“Thorns” by Hillary Cusack

Rebecca Job sipped the last of her black coffee. Outside her kitchen window was a decaying garden and an early May chill— the perfect weather for planting—but still she sat. The fenced-in patch of wilting flowers and browning bushes was motionless, except for what appeared to be a small blonde head bobbing between the rows.

“Hey!” Rebecca called, exerting herself to lean out the window, “Who’s back there?”

A child’s face, rosy and dirt-streaked, popped up from amid the desolation. She looked like she belonged to the garden with a dirty yellow dress and bare feet twined around the roots. Rebecca couldn’t make out the particulars, but she guessed this was one of the many children who lived in the house across the street. The face moved closer. It was a young girl, no older than four, surely.

“I like your garden!” the girl said while holding up a limp weed.

“Hardly likeable in this state,” Rebecca said under her breath, but then addressed the child, “Why are you here?”

“Your yard smells funny,” the child answered, scrunching up her nose.

“Trespassing and rude. Wonderful.” Rebecca eased herself out of her chair and shuffled outside, intent on shooing the girl out. She moved around the dead plants, taking special care to avoid the prickly rosebush she hadn’t yet uprooted. When she stopped, the girl sat back down.

Realizing that the child wasn’t going to leave, Rebecca wished she could just reach down and picked her up around the waist. Instead, she tried to give her greatest impression of a total kook.
“RAAHH!” she screamed, and the little girl scampered across the road in a fit of terror. Rebecca called out a stern reminder after the girl, telling her to never set foot in her garden again. Once the neighbor’s door slammed, she turned around, angrily rubbing her eyes with the backs of her hands.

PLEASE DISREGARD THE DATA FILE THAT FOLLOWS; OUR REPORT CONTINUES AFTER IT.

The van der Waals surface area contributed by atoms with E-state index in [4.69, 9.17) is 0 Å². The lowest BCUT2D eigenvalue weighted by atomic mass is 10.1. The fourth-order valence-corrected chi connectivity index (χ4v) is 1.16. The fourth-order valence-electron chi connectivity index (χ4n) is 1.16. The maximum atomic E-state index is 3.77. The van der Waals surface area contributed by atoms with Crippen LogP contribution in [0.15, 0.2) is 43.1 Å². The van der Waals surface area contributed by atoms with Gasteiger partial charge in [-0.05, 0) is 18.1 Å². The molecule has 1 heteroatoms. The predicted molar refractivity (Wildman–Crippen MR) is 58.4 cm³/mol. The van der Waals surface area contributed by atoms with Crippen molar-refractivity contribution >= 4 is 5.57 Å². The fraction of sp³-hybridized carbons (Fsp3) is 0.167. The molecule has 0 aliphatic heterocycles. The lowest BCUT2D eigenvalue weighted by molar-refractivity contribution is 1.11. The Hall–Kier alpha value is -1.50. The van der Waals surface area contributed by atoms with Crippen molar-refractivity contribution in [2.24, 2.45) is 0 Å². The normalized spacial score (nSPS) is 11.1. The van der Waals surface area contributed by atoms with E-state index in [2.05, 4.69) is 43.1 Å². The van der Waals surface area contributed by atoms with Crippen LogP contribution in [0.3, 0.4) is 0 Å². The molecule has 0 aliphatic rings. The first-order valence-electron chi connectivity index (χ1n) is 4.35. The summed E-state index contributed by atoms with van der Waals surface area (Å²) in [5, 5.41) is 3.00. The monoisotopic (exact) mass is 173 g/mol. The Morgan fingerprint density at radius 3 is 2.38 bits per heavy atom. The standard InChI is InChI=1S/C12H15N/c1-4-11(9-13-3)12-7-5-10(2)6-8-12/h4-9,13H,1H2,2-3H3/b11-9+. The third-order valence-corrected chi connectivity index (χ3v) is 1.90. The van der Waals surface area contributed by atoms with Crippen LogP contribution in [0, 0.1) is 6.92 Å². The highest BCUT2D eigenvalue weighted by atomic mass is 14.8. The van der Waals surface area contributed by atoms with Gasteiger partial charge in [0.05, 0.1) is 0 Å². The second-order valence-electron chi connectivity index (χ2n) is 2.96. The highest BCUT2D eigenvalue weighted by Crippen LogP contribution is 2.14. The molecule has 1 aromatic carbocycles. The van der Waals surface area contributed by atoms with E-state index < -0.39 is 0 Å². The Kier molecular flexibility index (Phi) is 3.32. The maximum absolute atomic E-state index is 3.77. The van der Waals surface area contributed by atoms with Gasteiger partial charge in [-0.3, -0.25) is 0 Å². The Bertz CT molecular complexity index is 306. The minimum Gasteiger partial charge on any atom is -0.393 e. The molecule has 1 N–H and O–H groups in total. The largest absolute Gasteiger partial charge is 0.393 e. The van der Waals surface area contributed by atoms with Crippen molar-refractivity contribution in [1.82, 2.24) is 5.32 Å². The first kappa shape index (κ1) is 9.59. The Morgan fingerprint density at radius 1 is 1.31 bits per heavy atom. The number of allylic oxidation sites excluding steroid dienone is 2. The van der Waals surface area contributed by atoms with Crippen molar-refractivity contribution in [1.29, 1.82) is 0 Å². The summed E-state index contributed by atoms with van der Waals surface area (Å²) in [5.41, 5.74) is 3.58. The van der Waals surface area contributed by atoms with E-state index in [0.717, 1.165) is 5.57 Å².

Rebecca stormed up the stairs into the dark, empty bedroom on the second floor. They had sold the crib, but there was still a small box in the corner with things her husband Isaac couldn’t convince her to let go of. She rummaged through the box, shoving the doll aside and tossing the ultrasounds on the floor until she found what she’d been looking for. There at the bottom was a tiny, pink pair of gardening gloves.

The day she found out she was pregnant, Rebecca stopped at the Home Depot on her way home from the doctor’s office. She bought them on a whim, imagining the tiny hands that would fill them. She’d babbled to anyone who would listen about what names she liked, how far along she was, and in general, was unable to keep quiet. The cashier smiled and had wrapped the gloves up in green tissue paper before wishing Rebecca a good day. Now, Rebecca pulled the tissue paper off the gloves and sat on the ground, still as the trees dying outside.

She say there for hours stroking the bumpy material. She stayed there until it grew dark and her husband’s car door slammed in the driveway. In a flurry of activity, she stashed the gloves back and hobbled downstairs to look like she’d been preparing supper. It wouldn’t be the first time he’d be angry at her for being in the abandoned room.

The next afternoon while scrubbing dishes, Rebecca noticed a pair of little feet dangling from one of the lower branches of the elm tree.

Rebecca rested her head on the overhead cabinet and closed her eyes, taking what should have been a deep, calming breath. Then, hoping to scare the girl off without leaving the house, she rapped on the window to get the girl’s attention and shouted, “What are you doing back there?”

The girl dangled upside-down from the branch and cocked her head in answer. Same yellow dress, Rebecca noticed, though she was currently seeing a new side of it thanks to gravity and a lack of feminine manners on the girl’s part.

The things I do for this garden, she grumbled to herself as she slowly made her way to the base of the tree, gingerly sidestepping the overgrown rhododendron.

“Down. Now.”

The girl flipped nimbly and landed on her feet, having the sense to look ashamed under Rebecca’s cold glare.

“I thought we talked yesterday about how my garden is not your playground.”

“Uh-huh,” she shuffled her feet.

“So do you want to tell me why you’re here in my tree today?”